Riverside Community Hospital and Riverside City College announce nursing expansion program
Riverside Community Hospital (RCH) and Riverside City College (RCC) announced today a partnership to increase RCH employee access to nursing degrees and nursing assistant certificates through a Department of Labor (DOL) Nursing Expansion Grant. Eligible students must be employed at RCH, in any capacity, for at least six months and are enrolled in one of the approved School of Nursing career pathways (C.N.A., LVN, RN) or applying to one of the pathways at RCC with all pre-requisites complete. Students accepted to participate in the DOL Grant will receive priority placement in the program for which they have applied.
“This gives our colleagues a jumpstart to pursue higher education and their career goals,” said Annette Greenwood, chief nursing officer at RCH. “So many of our team members join us with aspirations to grow their careers into C.N.A.s or RNs. This partnership with RCC opens more doors for colleagues at RCH and grants them closer access to a highly sought-after program.”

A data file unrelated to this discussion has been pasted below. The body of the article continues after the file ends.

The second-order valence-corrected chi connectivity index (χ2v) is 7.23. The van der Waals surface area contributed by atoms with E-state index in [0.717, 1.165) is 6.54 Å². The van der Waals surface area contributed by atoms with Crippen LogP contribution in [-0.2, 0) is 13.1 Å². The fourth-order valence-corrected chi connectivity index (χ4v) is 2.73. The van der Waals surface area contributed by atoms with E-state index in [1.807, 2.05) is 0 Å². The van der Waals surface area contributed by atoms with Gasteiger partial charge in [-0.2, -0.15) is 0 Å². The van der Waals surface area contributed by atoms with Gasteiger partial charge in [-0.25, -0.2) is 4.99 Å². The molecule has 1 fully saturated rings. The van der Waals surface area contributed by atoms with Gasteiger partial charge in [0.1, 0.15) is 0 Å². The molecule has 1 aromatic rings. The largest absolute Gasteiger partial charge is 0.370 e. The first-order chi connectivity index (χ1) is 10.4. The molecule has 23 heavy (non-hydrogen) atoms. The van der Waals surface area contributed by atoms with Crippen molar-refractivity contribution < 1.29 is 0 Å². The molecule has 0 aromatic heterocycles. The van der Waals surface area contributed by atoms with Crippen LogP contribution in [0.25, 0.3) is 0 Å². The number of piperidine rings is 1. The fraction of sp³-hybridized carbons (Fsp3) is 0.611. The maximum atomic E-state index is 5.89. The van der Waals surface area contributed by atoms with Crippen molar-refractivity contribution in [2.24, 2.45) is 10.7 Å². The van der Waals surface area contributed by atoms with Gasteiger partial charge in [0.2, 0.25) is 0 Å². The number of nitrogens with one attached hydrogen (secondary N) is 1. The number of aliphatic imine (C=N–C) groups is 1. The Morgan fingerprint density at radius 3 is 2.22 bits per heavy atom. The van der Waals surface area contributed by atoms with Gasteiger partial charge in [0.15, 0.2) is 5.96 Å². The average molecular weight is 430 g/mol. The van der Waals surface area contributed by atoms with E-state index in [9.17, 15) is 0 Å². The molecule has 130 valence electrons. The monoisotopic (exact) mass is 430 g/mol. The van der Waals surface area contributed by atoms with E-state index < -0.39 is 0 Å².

The School of Nursing at RCC was awarded a 2.6-million-dollar Department of Labor H-1B Nursing Expansion Grant to train incumbent workers as frontline healthcare professionals so they can advance along a career pathway and attain postsecondary credentials needed for middle- to high-skilled nursing occupations. The 5-year grant will provide funding for over 200 employees at partnering healthcare agencies, including RCH, across the Riverside and San Bernardino areas.
“Riverside City College School of Nursing is excited to partner with Riverside Community Hospital to expand the nursing workforce in the Inland Empire,” said Tammy Vant Hul, dean, school of nursing at RCC. “Our goal is to produce well-prepared nurses who stay employed with their sponsoring agency, which is anticipated to alleviate turnover in the workforce and positively contribute to the health and well-being of the community.”
This grant program places an emphasis on training individuals from historically marginalized and underrepresented populations to address the growing health equity gap in under-served communities and lack of diversity in the healthcare workforce, particularly within the middle-to-high-skilled nursing professions.